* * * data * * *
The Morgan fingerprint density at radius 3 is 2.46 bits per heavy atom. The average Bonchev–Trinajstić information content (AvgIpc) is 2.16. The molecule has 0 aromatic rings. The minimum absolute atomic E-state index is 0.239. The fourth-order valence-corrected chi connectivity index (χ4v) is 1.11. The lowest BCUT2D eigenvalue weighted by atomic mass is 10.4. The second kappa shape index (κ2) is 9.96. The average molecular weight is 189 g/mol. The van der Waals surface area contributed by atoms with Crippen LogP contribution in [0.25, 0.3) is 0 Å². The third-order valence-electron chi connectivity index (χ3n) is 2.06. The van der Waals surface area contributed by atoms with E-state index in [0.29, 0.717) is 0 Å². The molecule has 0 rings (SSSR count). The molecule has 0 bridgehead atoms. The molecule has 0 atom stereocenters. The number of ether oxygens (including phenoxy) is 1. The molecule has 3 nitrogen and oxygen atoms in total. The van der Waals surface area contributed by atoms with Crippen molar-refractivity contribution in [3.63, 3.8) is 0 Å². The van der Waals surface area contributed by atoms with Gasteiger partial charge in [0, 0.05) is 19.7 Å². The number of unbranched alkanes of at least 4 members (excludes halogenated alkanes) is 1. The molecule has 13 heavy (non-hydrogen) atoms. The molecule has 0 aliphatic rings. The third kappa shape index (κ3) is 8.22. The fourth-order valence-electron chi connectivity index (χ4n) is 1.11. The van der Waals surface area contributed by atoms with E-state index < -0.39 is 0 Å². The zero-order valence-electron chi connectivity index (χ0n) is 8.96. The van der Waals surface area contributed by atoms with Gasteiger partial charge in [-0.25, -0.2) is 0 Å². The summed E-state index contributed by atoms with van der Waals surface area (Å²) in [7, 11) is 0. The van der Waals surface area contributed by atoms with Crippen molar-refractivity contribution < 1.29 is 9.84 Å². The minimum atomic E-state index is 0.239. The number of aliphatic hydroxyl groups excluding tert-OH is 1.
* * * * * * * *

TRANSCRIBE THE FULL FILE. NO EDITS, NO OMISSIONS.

The Morgan fingerprint density at radius 3 is 2.46 bits per heavy atom. The average Bonchev–Trinajstić information content (AvgIpc) is 2.16. The molecule has 0 aromatic rings. The minimum absolute atomic E-state index is 0.239. The fourth-order valence-corrected chi connectivity index (χ4v) is 1.11. The lowest BCUT2D eigenvalue weighted by atomic mass is 10.4. The second kappa shape index (κ2) is 9.96. The average molecular weight is 189 g/mol. The van der Waals surface area contributed by atoms with Crippen LogP contribution in [0.25, 0.3) is 0 Å². The third-order valence-electron chi connectivity index (χ3n) is 2.06. The van der Waals surface area contributed by atoms with E-state index in [0.29, 0.717) is 0 Å². The molecule has 0 rings (SSSR count). The molecule has 0 bridgehead atoms. The molecule has 0 atom stereocenters. The number of ether oxygens (including phenoxy) is 1. The molecule has 3 nitrogen and oxygen atoms in total. The van der Waals surface area contributed by atoms with Crippen molar-refractivity contribution in [3.63, 3.8) is 0 Å². The van der Waals surface area contributed by atoms with Gasteiger partial charge in [0, 0.05) is 19.7 Å². The number of unbranched alkanes of at least 4 members (excludes halogenated alkanes) is 1. The molecule has 13 heavy (non-hydrogen) atoms. The molecule has 0 aliphatic rings. The third kappa shape index (κ3) is 8.22. The fourth-order valence-electron chi connectivity index (χ4n) is 1.11. The van der Waals surface area contributed by atoms with E-state index < -0.39 is 0 Å². The zero-order valence-electron chi connectivity index (χ0n) is 8.96. The van der Waals surface area contributed by atoms with Gasteiger partial charge in [-0.25, -0.2) is 0 Å². The summed E-state index contributed by atoms with van der Waals surface area (Å²) in [7, 11) is 0. The van der Waals surface area contributed by atoms with Crippen molar-refractivity contribution < 1.29 is 9.84 Å². The minimum atomic E-state index is 0.239. The number of aliphatic hydroxyl groups excluding tert-OH is 1.